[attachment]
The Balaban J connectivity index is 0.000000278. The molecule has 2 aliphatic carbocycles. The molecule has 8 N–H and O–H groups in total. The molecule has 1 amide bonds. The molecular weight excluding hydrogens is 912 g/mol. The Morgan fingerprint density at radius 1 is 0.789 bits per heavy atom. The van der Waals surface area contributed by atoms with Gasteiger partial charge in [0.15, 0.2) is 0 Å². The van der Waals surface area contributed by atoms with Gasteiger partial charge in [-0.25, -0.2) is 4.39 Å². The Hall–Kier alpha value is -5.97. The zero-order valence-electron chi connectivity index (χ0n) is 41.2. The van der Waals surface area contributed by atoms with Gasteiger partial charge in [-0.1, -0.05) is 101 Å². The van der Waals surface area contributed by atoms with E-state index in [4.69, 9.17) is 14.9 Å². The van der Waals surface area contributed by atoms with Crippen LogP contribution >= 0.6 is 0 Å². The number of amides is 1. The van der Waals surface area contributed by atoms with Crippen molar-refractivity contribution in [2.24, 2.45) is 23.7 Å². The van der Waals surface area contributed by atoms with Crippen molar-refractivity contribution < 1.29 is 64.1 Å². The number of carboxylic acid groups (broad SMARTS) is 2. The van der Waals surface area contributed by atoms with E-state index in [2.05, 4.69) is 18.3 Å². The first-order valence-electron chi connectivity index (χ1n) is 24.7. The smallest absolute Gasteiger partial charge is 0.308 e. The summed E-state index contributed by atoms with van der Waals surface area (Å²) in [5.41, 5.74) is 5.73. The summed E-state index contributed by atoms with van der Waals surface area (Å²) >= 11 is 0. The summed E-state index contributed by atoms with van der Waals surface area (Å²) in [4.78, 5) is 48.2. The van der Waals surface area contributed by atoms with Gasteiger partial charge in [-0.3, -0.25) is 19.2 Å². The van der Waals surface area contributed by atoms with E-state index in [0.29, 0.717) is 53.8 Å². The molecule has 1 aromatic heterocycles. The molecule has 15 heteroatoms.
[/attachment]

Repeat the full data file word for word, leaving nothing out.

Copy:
The Balaban J connectivity index is 0.000000278. The molecule has 2 aliphatic carbocycles. The molecule has 8 N–H and O–H groups in total. The molecule has 1 amide bonds. The molecular weight excluding hydrogens is 912 g/mol. The Morgan fingerprint density at radius 1 is 0.789 bits per heavy atom. The van der Waals surface area contributed by atoms with Gasteiger partial charge in [0.15, 0.2) is 0 Å². The van der Waals surface area contributed by atoms with Gasteiger partial charge in [-0.25, -0.2) is 4.39 Å². The Hall–Kier alpha value is -5.97. The zero-order valence-electron chi connectivity index (χ0n) is 41.2. The van der Waals surface area contributed by atoms with Gasteiger partial charge in [-0.1, -0.05) is 101 Å². The van der Waals surface area contributed by atoms with E-state index in [4.69, 9.17) is 14.9 Å². The van der Waals surface area contributed by atoms with Crippen LogP contribution >= 0.6 is 0 Å². The number of amides is 1. The van der Waals surface area contributed by atoms with Crippen molar-refractivity contribution in [2.24, 2.45) is 23.7 Å². The van der Waals surface area contributed by atoms with Crippen molar-refractivity contribution < 1.29 is 64.1 Å². The number of carboxylic acid groups (broad SMARTS) is 2. The van der Waals surface area contributed by atoms with E-state index in [2.05, 4.69) is 18.3 Å². The first-order valence-electron chi connectivity index (χ1n) is 24.7. The smallest absolute Gasteiger partial charge is 0.308 e. The summed E-state index contributed by atoms with van der Waals surface area (Å²) in [5.41, 5.74) is 5.73. The summed E-state index contributed by atoms with van der Waals surface area (Å²) >= 11 is 0. The summed E-state index contributed by atoms with van der Waals surface area (Å²) in [4.78, 5) is 48.2. The van der Waals surface area contributed by atoms with Gasteiger partial charge in [-0.3, -0.25) is 19.2 Å². The van der Waals surface area contributed by atoms with E-state index in [0.29, 0.717) is 53.8 Å². The molecule has 1 aromatic heterocycles. The molecule has 15 heteroatoms.